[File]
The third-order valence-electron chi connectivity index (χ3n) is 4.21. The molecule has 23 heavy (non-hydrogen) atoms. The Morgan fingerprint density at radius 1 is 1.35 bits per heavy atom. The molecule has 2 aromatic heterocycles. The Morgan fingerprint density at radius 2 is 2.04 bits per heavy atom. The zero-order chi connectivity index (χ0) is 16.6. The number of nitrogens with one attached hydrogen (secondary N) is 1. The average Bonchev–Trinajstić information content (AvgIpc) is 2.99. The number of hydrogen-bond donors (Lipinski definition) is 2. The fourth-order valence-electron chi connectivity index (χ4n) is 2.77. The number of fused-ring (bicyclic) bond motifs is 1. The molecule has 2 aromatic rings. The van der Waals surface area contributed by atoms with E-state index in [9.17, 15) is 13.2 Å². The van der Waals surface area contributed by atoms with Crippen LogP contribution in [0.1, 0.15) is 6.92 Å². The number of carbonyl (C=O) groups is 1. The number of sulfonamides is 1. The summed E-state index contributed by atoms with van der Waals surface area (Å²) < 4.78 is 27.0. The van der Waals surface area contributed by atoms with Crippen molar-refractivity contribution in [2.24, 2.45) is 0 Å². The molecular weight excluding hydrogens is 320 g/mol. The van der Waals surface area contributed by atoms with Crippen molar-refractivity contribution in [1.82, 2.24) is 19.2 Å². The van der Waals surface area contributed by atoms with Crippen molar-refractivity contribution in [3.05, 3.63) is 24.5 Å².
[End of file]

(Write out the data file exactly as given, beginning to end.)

The third-order valence-electron chi connectivity index (χ3n) is 4.21. The molecule has 23 heavy (non-hydrogen) atoms. The Morgan fingerprint density at radius 1 is 1.35 bits per heavy atom. The molecule has 2 aromatic heterocycles. The Morgan fingerprint density at radius 2 is 2.04 bits per heavy atom. The zero-order chi connectivity index (χ0) is 16.6. The number of nitrogens with one attached hydrogen (secondary N) is 1. The average Bonchev–Trinajstić information content (AvgIpc) is 2.99. The number of hydrogen-bond donors (Lipinski definition) is 2. The fourth-order valence-electron chi connectivity index (χ4n) is 2.77. The number of fused-ring (bicyclic) bond motifs is 1. The molecule has 2 aromatic rings. The van der Waals surface area contributed by atoms with E-state index in [9.17, 15) is 13.2 Å². The van der Waals surface area contributed by atoms with Crippen LogP contribution in [0.1, 0.15) is 6.92 Å². The number of carbonyl (C=O) groups is 1. The number of sulfonamides is 1. The summed E-state index contributed by atoms with van der Waals surface area (Å²) < 4.78 is 27.0. The van der Waals surface area contributed by atoms with Crippen molar-refractivity contribution in [2.24, 2.45) is 0 Å². The molecular weight excluding hydrogens is 320 g/mol. The van der Waals surface area contributed by atoms with Crippen molar-refractivity contribution in [1.82, 2.24) is 19.2 Å². The van der Waals surface area contributed by atoms with Crippen molar-refractivity contribution in [3.05, 3.63) is 24.5 Å².